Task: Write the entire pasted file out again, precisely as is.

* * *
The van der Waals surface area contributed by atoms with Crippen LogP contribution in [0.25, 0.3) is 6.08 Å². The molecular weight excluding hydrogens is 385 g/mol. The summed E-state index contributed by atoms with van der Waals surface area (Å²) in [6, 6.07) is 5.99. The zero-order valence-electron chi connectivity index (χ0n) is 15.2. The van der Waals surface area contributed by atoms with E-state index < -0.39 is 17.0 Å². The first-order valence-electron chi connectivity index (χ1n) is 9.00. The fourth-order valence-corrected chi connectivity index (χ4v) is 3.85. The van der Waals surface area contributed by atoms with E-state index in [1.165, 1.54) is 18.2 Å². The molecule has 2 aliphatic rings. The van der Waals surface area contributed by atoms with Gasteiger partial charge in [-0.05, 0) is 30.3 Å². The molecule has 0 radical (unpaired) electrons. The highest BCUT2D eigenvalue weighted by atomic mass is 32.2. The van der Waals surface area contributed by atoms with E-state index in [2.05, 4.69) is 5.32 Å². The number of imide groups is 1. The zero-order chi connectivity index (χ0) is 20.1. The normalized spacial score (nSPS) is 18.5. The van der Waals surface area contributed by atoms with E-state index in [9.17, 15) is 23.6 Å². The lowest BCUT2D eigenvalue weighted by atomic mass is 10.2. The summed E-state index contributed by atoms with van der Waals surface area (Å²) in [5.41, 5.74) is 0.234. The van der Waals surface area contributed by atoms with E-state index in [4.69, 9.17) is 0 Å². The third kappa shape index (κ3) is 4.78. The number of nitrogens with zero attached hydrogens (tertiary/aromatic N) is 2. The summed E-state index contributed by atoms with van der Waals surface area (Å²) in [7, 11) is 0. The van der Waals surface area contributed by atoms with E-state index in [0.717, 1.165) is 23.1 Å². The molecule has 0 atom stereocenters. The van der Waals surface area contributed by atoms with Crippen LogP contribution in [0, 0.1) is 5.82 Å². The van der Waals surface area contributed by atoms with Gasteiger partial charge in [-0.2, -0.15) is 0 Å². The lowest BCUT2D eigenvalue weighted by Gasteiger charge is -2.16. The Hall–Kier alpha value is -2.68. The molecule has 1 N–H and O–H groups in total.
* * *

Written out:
The van der Waals surface area contributed by atoms with Crippen LogP contribution in [0.25, 0.3) is 6.08 Å². The molecular weight excluding hydrogens is 385 g/mol. The summed E-state index contributed by atoms with van der Waals surface area (Å²) in [6, 6.07) is 5.99. The zero-order valence-electron chi connectivity index (χ0n) is 15.2. The van der Waals surface area contributed by atoms with E-state index < -0.39 is 17.0 Å². The first-order valence-electron chi connectivity index (χ1n) is 9.00. The fourth-order valence-corrected chi connectivity index (χ4v) is 3.85. The van der Waals surface area contributed by atoms with E-state index in [1.165, 1.54) is 18.2 Å². The molecule has 2 aliphatic rings. The van der Waals surface area contributed by atoms with Gasteiger partial charge in [-0.05, 0) is 30.3 Å². The molecule has 0 radical (unpaired) electrons. The highest BCUT2D eigenvalue weighted by atomic mass is 32.2. The van der Waals surface area contributed by atoms with E-state index in [2.05, 4.69) is 5.32 Å². The number of imide groups is 1. The zero-order chi connectivity index (χ0) is 20.1. The normalized spacial score (nSPS) is 18.5. The van der Waals surface area contributed by atoms with E-state index in [9.17, 15) is 23.6 Å². The lowest BCUT2D eigenvalue weighted by atomic mass is 10.2. The summed E-state index contributed by atoms with van der Waals surface area (Å²) in [5.41, 5.74) is 0.234. The van der Waals surface area contributed by atoms with E-state index in [4.69, 9.17) is 0 Å². The third kappa shape index (κ3) is 4.78. The number of nitrogens with zero attached hydrogens (tertiary/aromatic N) is 2. The summed E-state index contributed by atoms with van der Waals surface area (Å²) in [7, 11) is 0. The van der Waals surface area contributed by atoms with E-state index in [0.717, 1.165) is 23.1 Å². The molecule has 0 atom stereocenters. The van der Waals surface area contributed by atoms with Crippen LogP contribution in [0, 0.1) is 5.82 Å². The van der Waals surface area contributed by atoms with Gasteiger partial charge in [-0.2, -0.15) is 0 Å². The lowest BCUT2D eigenvalue weighted by Gasteiger charge is -2.16. The Hall–Kier alpha value is -2.68. The molecule has 1 N–H and O–H groups in total.